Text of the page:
The main tax raising power voted for by the Scottish people in the 1997 Devolution Referendum is currently not available to MSPs.
The main tax raising power voted for by the Scottish people in the 1997 Devolution Referendum is currently not available to MSPs. The Scottish Secretary Michael Moore has today written to the First Minister and other Holyrood leaders to inform them that a decision by the Scottish Government not to commit resources to maintain the Scottish Variable Rate (SVR) tax power means that HMRC could no longer collect such a tax.
The SVR is the power to lower or raise the basic rate of income tax by 3p.
Mr Swinney told MSPs yesterday that he would not raise the Scottish Variable Rate of income tax but Mr Moore makes clear in his letter today that decisions taken by the Scottish Government mean the SVR power could not now be used before the 2013/14 tax year. The Scottish Secretary has written to the other main parties to advise them that they will not be able to use this power until the penultimate year of the next Parliament.
Michael Moore said:
“The previous arrangements to ensure that the SVR tax could be invoked within 10 months were allowed to lapse in 2007. I am not privy to the discussions that went on between 2007 and 2010 but I do know that the Scottish Government informed us in August that they were not going to pay for HMRC to work on the PAYE systems to enable the SVR to be available after the 2011 election.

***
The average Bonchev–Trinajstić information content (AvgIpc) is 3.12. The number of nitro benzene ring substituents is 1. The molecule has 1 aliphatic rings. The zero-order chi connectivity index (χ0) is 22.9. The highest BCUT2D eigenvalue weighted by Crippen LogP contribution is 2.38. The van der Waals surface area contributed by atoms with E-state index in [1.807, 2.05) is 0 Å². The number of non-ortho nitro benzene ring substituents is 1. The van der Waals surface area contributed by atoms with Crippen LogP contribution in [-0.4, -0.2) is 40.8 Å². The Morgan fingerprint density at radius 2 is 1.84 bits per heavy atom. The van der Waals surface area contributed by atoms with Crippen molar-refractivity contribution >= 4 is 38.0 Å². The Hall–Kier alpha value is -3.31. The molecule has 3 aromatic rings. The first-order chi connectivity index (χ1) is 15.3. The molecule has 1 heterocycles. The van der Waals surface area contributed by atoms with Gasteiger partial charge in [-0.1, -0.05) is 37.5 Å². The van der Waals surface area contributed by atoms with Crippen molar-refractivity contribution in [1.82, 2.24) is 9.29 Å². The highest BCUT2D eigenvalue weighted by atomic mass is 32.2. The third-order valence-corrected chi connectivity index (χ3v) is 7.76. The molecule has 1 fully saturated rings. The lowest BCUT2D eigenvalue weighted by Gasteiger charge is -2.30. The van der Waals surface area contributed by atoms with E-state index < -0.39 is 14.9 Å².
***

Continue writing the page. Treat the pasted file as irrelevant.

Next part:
“It is now clear that because the system has not been maintained at the previous ten-month readiness, HMRC would require two years notice to invoke the SVR. I am conscious that the various political parties will be considering their policy programmes for next year’s Holyrood election. I felt it was imperative to inform them that this tax power, which formed part of the original devolution settlement, is not available to whoever forms the next Scottish Government.
“It is worth saying that the forthcoming Scotland Bill that I will publish in the next few weeks will contain the biggest transfer of financial powers from London since the creation of the UK. Our expectation is that these greater powers would be available to MSPs from 2015.”
The 1998 Scotland Act section 80 allows for any administrative costs incurred by HMRC in relation to the Scottish Parliament’s tax varying power to be met by Scottish Ministers, whilst it is an established principle that the costs of devolution should be met from the Scottish Budget. The SVR power has never been used by the Scottish Parliament.
John Swinney made the following comment in the Scottish Parliament yesterday:
“Within the Parliament’s existing revenue powers, we have explored options for maximising our income. We have been mindful of the need to consider the effect of the significant tax rises that the UK Government has announced before we act. I therefore confirm that we will not raise the Scottish variable rate of income tax.”